Careful design and management of a company’s capital structure do more to prevent value destruction than to boost value creation. When managers make decisions about capital structure, they usually have much more to lose than to gain in terms of value—as underlined by the sharp increases in bankruptcies following the burst of the high-tech bubble in 2001 and the credit crisis in 2007.
In this chapter, we discuss tools and frameworks that can help managers make three levels of decisions about capital structure. The first level is strategic: How much funding does the company need to support its core strategic plans? And how much flexibility does it need, on the one hand, to make additional investments as opportunities arise and, on the other, to provide robustness to withstand any downturn in the business cycle and other adverse economic conditions? The second level concerns the company’s target capital structure: What mix of debt and equity best fits the company’s needs for core funding, flexibility, and robustness? At the third level, decisions are about the tactical, short-term steps required to adjust the capital structure in line with meeting these long-term targets. For instance, should the company hold on to excess cash or pay it out by increasing dividends or repurchasing shares?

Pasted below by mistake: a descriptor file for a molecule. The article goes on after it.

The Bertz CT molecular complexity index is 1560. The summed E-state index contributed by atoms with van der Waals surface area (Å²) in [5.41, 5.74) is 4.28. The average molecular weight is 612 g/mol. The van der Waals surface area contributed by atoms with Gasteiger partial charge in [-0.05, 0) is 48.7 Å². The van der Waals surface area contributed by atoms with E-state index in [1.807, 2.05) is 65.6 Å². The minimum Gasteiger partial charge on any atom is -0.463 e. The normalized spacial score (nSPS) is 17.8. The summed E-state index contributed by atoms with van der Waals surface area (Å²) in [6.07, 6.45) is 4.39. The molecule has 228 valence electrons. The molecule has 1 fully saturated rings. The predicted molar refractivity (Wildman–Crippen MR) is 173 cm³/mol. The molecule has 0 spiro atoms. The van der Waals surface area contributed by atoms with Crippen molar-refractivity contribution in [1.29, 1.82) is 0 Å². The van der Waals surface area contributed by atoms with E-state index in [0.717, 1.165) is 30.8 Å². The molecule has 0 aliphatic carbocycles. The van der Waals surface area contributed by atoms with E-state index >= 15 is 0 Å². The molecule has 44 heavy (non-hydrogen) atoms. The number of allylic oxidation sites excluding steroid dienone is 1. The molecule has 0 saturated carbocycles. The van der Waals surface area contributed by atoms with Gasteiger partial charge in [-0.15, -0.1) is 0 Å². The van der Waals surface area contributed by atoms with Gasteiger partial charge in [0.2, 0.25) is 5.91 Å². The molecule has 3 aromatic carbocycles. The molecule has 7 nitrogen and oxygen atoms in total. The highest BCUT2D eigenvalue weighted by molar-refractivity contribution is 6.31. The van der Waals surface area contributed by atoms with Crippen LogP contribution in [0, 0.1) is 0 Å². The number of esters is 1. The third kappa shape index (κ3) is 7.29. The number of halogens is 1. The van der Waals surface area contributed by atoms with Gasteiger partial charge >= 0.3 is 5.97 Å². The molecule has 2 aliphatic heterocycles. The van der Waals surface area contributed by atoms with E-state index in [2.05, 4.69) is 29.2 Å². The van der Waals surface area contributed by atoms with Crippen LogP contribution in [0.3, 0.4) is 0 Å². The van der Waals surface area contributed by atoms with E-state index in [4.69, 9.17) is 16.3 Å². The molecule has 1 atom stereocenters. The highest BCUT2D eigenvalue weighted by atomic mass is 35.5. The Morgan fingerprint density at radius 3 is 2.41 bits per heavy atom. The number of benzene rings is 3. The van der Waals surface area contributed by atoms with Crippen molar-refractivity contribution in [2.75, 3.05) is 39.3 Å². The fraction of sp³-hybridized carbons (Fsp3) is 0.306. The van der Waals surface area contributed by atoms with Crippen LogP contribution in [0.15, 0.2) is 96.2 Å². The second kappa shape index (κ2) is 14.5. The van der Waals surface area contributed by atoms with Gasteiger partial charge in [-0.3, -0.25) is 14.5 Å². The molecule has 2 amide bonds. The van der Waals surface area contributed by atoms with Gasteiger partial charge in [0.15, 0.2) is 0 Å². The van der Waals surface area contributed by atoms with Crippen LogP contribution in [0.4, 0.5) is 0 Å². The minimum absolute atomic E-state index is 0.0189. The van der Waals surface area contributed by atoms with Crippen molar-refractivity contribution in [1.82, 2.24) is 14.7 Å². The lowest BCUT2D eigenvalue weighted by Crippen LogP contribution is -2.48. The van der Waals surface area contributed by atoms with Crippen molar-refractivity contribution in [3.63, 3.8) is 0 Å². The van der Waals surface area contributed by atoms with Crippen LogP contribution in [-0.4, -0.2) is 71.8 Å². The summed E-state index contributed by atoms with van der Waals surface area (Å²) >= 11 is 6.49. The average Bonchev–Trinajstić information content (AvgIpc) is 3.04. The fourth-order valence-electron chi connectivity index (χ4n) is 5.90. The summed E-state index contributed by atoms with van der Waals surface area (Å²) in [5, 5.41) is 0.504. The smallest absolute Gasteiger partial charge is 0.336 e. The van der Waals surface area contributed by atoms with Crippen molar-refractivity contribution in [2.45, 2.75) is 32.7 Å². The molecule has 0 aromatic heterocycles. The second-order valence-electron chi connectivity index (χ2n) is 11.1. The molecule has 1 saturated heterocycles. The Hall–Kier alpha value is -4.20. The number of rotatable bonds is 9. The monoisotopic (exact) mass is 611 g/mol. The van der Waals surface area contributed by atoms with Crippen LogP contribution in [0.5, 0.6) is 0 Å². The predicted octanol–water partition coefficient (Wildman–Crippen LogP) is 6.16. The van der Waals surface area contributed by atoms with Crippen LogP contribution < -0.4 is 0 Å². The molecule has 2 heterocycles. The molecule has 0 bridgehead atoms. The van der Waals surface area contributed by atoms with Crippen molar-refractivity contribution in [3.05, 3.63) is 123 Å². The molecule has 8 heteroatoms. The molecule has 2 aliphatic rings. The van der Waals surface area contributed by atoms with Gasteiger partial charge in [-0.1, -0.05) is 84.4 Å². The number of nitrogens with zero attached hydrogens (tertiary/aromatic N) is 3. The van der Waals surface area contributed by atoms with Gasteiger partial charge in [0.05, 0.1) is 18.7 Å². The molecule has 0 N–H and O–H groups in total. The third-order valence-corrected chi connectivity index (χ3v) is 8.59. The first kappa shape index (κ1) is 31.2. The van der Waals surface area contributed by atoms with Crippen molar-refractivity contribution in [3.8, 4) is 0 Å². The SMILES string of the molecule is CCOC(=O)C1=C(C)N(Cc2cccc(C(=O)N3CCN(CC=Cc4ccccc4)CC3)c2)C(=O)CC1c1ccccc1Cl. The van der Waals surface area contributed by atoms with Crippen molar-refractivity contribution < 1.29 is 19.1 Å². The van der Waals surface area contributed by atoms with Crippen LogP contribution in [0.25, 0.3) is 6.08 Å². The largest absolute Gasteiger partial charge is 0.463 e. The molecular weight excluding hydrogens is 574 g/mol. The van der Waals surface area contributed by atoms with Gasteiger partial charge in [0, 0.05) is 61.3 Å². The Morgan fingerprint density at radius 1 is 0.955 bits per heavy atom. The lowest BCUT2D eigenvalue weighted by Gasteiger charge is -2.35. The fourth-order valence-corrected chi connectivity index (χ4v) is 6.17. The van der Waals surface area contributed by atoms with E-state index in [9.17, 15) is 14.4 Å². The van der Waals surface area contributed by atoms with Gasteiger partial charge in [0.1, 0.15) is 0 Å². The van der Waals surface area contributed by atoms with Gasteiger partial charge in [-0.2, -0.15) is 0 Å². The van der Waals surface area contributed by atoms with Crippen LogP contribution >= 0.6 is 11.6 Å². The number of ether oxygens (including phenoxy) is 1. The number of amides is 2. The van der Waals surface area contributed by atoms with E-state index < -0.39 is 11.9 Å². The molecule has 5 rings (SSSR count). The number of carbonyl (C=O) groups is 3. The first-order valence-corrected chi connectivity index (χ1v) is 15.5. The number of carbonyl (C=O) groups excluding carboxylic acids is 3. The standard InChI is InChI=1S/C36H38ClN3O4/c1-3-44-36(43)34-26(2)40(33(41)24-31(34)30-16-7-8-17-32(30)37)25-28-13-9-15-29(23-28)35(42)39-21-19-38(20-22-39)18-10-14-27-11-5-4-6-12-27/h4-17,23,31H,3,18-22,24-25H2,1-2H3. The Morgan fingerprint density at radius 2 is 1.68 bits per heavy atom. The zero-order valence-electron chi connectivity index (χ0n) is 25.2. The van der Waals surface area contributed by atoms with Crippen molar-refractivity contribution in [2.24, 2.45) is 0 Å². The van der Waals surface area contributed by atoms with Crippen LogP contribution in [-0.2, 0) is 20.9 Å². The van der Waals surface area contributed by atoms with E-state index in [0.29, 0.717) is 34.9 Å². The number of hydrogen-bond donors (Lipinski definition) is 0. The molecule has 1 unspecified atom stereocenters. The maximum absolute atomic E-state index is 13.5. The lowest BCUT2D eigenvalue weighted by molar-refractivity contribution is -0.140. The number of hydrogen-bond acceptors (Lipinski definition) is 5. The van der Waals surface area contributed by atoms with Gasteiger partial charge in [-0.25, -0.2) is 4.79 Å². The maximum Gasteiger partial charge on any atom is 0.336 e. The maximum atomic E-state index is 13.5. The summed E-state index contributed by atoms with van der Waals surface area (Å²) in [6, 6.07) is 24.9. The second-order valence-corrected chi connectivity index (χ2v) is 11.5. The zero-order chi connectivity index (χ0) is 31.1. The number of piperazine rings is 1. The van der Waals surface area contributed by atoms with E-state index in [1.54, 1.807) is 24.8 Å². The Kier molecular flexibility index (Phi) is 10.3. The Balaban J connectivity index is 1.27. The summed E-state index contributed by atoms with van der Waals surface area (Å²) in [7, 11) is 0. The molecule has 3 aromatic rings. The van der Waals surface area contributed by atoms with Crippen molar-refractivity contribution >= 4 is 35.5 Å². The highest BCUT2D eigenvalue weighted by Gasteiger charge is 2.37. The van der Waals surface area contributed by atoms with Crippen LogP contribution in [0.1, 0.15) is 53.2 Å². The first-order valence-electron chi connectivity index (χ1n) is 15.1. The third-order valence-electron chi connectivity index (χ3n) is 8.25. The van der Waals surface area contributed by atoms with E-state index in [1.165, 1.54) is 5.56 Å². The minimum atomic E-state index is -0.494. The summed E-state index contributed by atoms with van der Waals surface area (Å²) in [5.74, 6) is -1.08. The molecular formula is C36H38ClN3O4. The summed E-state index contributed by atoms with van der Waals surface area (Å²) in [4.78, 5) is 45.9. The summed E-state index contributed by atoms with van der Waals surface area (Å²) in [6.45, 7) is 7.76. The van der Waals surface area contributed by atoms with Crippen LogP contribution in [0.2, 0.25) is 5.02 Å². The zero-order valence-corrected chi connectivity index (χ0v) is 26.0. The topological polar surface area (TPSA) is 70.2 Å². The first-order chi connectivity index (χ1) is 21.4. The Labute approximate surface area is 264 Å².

This chapter addresses the following topics in detail:
• The impact of capital structure on value creation for shareholders
• The role of credit ratings in capital structure decisions ...